How do you help students who struggle with writing? These modifications and accommodations will help your students with dysgraphia.
What Is Dysgraphia?
Dysgraphia is a brain-based learning disorder that affects a person’s ability to write.
A student with dysgraphia could have difficulty forming letters, spacing them properly, and staying on the line.
They may also have difficulty spelling and writing unfamiliar words.
Their fine-motor abilities may be lacking; you may observe poor pencil grip or difficulty with other fine motor tasks like tieing shoelaces.
When you look at their writing, words may be omitted or left incomplete.
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Someone with dysgraphia will struggle in one or both of the following ways:
Fine Motor Control
In some forms of dysgraphia, the person has difficulty with all fine motor tasks (such as stringing beads). In others, only their ability to form letters is affected.
Either way, they need physical helps to write smoothly.
Thoughts to Words
In other forms of dysgraphia, the person may struggle with organizing their thoughts into words.
In many cases, the physical process of writing requires so much focus that a person cannot divide his attention between composition and handwriting.
If you suspect a student has dysgraphia, refer them to the school psychologist. It is important to receive a formal diagnosis.
Dysgraphia has a lot of different forms, so understanding which one the student is dealing with can help you select the accommodations and modifications that will be most beneficial.
Accommodations, Modifications, and Remediation for Dysgraphia
Dysgraphia treatment means three components: accommodations, modifications, and remediation.
Accommodations are external objects that assist in the writing process. This includes pencil grips and tablets.
Modifications involve changing assignments, so they are doable for students with dysgraphia. This includes shortening or adapting assignments with large written components.
Remediations involve training the brain and body. Dysgraphia is treated with occupational therapy.
Although dysgraphia is a lifelong learning difference, accommodations, modifications, and remediation can improve a person’s ability to write.
These accommodations and modifications can help students who struggle with dysgraphia.
You should never force a child to modify his pencil grip (this would fall under the category of dysgraphia treatment that an occupational therapist should provide).
You can provide rubber pencil grips to help with correct finger placement.
All kids love pencil grips! You can even stock them in your prize bin.
With some forms of dysgraphia, students have trouble keeping their writing on the line. You can use special paper with colored lines or raised lines.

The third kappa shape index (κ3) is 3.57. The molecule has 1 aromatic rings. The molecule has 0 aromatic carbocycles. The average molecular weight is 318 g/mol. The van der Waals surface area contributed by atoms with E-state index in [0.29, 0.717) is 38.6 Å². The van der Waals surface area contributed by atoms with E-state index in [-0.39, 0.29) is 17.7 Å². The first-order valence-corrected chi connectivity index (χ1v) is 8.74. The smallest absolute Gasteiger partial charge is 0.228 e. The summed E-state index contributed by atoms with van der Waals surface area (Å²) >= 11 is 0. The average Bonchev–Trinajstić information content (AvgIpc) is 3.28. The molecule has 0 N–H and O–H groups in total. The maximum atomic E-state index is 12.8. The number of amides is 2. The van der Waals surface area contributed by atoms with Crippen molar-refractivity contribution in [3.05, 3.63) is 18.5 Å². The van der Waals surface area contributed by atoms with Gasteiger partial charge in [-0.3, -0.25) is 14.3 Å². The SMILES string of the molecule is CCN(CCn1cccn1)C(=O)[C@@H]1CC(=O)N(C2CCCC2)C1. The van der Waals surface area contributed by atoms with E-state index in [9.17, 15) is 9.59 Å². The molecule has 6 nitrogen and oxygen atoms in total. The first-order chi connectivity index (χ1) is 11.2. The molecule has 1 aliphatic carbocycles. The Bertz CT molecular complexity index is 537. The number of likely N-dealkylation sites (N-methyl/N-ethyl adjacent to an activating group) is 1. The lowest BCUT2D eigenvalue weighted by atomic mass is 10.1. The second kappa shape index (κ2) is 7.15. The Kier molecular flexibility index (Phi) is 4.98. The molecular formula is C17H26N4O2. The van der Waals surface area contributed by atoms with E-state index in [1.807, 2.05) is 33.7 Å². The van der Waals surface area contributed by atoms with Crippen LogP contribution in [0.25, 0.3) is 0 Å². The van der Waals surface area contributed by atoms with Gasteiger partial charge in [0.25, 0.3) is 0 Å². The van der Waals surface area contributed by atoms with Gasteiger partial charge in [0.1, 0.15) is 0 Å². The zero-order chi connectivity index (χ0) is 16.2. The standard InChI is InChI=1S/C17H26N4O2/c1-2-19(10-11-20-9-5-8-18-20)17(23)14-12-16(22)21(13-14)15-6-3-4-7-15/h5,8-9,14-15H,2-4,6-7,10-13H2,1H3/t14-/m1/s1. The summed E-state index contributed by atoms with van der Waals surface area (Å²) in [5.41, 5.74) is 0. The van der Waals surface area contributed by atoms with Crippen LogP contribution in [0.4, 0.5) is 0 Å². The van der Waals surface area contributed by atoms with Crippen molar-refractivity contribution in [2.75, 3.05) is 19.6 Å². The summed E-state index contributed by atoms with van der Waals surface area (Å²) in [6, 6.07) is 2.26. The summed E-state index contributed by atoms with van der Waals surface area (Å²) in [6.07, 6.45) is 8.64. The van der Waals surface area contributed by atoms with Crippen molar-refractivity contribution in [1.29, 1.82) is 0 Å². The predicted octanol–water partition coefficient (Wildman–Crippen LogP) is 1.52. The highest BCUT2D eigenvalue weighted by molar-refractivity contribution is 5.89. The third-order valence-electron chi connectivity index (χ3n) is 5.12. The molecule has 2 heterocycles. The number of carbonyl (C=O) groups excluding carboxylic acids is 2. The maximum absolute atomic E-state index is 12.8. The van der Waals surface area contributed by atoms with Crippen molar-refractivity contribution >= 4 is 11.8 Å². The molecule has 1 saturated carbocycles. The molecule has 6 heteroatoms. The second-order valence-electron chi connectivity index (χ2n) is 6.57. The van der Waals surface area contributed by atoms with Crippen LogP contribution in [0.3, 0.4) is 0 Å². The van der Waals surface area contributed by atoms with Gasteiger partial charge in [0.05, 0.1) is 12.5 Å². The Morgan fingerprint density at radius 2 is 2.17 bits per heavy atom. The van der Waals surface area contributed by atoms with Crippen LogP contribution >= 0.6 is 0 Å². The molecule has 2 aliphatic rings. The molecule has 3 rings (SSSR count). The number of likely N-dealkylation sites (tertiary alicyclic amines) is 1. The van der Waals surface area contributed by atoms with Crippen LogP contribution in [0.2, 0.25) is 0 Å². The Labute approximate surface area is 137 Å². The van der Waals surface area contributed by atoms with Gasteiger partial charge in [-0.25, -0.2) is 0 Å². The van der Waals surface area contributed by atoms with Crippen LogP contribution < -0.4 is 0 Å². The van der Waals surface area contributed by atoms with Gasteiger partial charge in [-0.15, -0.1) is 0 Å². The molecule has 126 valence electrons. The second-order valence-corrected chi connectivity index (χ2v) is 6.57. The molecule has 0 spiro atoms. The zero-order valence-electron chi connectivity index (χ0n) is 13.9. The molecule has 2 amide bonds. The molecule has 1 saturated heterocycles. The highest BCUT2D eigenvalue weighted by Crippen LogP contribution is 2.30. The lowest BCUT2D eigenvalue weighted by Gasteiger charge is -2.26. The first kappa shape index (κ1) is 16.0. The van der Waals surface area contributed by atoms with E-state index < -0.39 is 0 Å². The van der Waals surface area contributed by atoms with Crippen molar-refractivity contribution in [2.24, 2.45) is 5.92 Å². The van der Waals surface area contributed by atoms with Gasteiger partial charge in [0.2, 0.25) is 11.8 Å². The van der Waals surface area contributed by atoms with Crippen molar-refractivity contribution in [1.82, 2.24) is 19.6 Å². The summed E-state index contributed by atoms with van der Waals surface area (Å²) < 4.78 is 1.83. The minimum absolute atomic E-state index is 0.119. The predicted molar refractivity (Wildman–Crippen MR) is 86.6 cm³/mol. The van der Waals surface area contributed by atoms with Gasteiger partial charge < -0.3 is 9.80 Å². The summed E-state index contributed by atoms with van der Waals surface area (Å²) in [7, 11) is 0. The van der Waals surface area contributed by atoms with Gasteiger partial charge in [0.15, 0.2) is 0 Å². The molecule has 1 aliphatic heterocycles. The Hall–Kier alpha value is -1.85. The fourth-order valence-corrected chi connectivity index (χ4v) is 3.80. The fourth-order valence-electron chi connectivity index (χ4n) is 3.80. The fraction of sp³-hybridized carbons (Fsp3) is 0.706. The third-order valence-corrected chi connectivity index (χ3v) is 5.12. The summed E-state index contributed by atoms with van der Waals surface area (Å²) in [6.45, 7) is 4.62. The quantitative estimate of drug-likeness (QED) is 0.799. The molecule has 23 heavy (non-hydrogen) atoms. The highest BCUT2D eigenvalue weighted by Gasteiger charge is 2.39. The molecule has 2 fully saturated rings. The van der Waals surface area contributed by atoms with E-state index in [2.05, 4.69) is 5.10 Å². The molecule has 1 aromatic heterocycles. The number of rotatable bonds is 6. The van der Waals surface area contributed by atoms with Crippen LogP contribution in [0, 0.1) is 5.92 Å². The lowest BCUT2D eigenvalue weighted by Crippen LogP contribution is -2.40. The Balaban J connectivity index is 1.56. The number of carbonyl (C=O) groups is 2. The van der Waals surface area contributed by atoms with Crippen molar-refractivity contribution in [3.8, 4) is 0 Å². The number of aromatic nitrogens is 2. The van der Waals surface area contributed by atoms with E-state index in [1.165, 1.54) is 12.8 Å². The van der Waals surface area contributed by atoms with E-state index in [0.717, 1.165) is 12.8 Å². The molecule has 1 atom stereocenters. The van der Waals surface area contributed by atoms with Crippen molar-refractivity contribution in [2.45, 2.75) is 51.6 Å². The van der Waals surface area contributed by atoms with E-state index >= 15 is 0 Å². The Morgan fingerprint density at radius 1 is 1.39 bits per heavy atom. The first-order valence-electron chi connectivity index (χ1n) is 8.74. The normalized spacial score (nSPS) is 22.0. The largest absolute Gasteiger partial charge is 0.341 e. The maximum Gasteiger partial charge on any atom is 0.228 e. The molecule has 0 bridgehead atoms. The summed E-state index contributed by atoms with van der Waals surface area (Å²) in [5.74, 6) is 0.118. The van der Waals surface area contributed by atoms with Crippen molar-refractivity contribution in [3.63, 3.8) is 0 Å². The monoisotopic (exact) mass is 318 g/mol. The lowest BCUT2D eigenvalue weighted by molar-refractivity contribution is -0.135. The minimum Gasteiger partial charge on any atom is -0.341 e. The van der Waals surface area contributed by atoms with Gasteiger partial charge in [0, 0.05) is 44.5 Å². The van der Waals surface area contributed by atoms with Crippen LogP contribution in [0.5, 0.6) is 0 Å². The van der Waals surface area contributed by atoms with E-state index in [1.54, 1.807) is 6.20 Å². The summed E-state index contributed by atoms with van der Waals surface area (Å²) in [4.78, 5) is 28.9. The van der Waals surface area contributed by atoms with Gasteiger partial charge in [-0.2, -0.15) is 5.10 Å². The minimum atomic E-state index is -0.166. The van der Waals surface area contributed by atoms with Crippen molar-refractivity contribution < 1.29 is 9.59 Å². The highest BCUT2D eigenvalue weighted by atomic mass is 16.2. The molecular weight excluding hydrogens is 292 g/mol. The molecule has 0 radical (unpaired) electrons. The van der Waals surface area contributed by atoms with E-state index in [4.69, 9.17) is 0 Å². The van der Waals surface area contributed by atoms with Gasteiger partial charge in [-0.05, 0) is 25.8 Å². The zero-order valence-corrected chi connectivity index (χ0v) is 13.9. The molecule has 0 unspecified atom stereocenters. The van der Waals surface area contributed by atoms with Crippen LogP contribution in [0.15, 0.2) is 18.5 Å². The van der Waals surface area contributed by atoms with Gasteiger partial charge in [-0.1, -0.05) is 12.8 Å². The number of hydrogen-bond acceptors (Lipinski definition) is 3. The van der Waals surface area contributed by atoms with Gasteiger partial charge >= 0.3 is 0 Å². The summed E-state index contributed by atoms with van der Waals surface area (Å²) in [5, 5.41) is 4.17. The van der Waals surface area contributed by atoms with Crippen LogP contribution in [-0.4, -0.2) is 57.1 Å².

Speech to Text
Speech-to-text technology takes a recording of the voice and immediately transcribes it to text.
The results aren’t always perfectly punctuated (and some of the time they get the words wrong).
Even with its drawbacks, speech-to-text technology can be a game changer for students with dysgraphia.
Partner with your special education staff and related service providers (like your school occupational therapist) to see how you can use speech-to-text technology in your classroom.
For older students, providing access to a keyboard for written assignments (even tests) can help.
Taking notes from the board is especially difficult for students with dysgraphia. It is much easier to copy from a paper directly in front of you.
These organizational helps can greatly assist your students with dysgraphia. In fact, all students will benefit!
Since writing requires so much focus for students with dysgraphia, provide them with an environment with reduced distractions.
Break down assignments into manageable chunks. Rather than giving the instructions in one long spiel, list them step by step.
Anchor charts are a highly appealing visual representation of an assignment. They break the assignment into steps and represent it graphically.
Check out this article on how to use anchor charts.
If your tests have a lot of short answer questions, your students with dysgraphia will struggle. Allow students with dysgraphia to answer some questions orally, or provide a test alternative with more matching or short answer questions.
Writing your name, date, and assignment heading on a worksheet takes a person with dysgraphia a long time. Pre-fill this information for them to save them valuable time on the assignment.
If possible, allow your students with dysgraphia extra time to work on tests or assignments. It usually works best to have them start ahead of the others.
How to Help Children with Dysgraphia
Your students with dysgraphia are just as intelligent as the others in your classroom. By making some small changes in your routine or assignments, you can help them learn and succeed.